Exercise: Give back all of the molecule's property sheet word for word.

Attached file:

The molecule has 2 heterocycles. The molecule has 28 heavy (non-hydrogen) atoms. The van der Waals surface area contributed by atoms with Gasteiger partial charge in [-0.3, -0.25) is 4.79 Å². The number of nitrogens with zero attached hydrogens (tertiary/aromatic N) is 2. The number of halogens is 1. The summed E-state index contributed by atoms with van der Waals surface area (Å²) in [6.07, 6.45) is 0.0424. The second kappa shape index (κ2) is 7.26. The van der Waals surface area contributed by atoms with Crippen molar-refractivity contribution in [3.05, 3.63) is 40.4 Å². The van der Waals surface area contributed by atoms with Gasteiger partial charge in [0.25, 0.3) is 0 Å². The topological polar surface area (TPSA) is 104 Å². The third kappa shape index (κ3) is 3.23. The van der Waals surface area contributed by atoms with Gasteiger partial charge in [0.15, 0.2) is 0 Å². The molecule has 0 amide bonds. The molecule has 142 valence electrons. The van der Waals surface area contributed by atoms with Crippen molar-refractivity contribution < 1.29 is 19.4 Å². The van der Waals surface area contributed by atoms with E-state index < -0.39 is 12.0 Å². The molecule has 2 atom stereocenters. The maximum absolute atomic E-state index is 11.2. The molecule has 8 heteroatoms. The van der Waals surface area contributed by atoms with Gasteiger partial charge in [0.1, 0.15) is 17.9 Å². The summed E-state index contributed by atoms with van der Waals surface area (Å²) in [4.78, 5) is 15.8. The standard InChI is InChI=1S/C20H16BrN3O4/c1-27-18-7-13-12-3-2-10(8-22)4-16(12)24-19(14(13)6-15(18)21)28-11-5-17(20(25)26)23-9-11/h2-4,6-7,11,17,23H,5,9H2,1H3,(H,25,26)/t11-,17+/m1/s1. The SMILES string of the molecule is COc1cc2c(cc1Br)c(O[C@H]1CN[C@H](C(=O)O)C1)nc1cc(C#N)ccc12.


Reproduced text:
The molecule has 2 heterocycles. The molecule has 28 heavy (non-hydrogen) atoms. The van der Waals surface area contributed by atoms with Gasteiger partial charge in [-0.3, -0.25) is 4.79 Å². The number of nitrogens with zero attached hydrogens (tertiary/aromatic N) is 2. The number of halogens is 1. The summed E-state index contributed by atoms with van der Waals surface area (Å²) in [6.07, 6.45) is 0.0424. The second kappa shape index (κ2) is 7.26. The van der Waals surface area contributed by atoms with Crippen molar-refractivity contribution in [3.05, 3.63) is 40.4 Å². The van der Waals surface area contributed by atoms with Gasteiger partial charge in [0.25, 0.3) is 0 Å². The topological polar surface area (TPSA) is 104 Å². The third kappa shape index (κ3) is 3.23. The van der Waals surface area contributed by atoms with Gasteiger partial charge in [0.15, 0.2) is 0 Å². The molecule has 0 amide bonds. The molecule has 142 valence electrons. The van der Waals surface area contributed by atoms with Crippen molar-refractivity contribution < 1.29 is 19.4 Å². The van der Waals surface area contributed by atoms with E-state index < -0.39 is 12.0 Å². The molecule has 2 atom stereocenters. The maximum absolute atomic E-state index is 11.2. The molecule has 8 heteroatoms. The van der Waals surface area contributed by atoms with Gasteiger partial charge in [0.1, 0.15) is 17.9 Å². The summed E-state index contributed by atoms with van der Waals surface area (Å²) in [4.78, 5) is 15.8. The standard InChI is InChI=1S/C20H16BrN3O4/c1-27-18-7-13-12-3-2-10(8-22)4-16(12)24-19(14(13)6-15(18)21)28-11-5-17(20(25)26)23-9-11/h2-4,6-7,11,17,23H,5,9H2,1H3,(H,25,26)/t11-,17+/m1/s1. The SMILES string of the molecule is COc1cc2c(cc1Br)c(O[C@H]1CN[C@H](C(=O)O)C1)nc1cc(C#N)ccc12.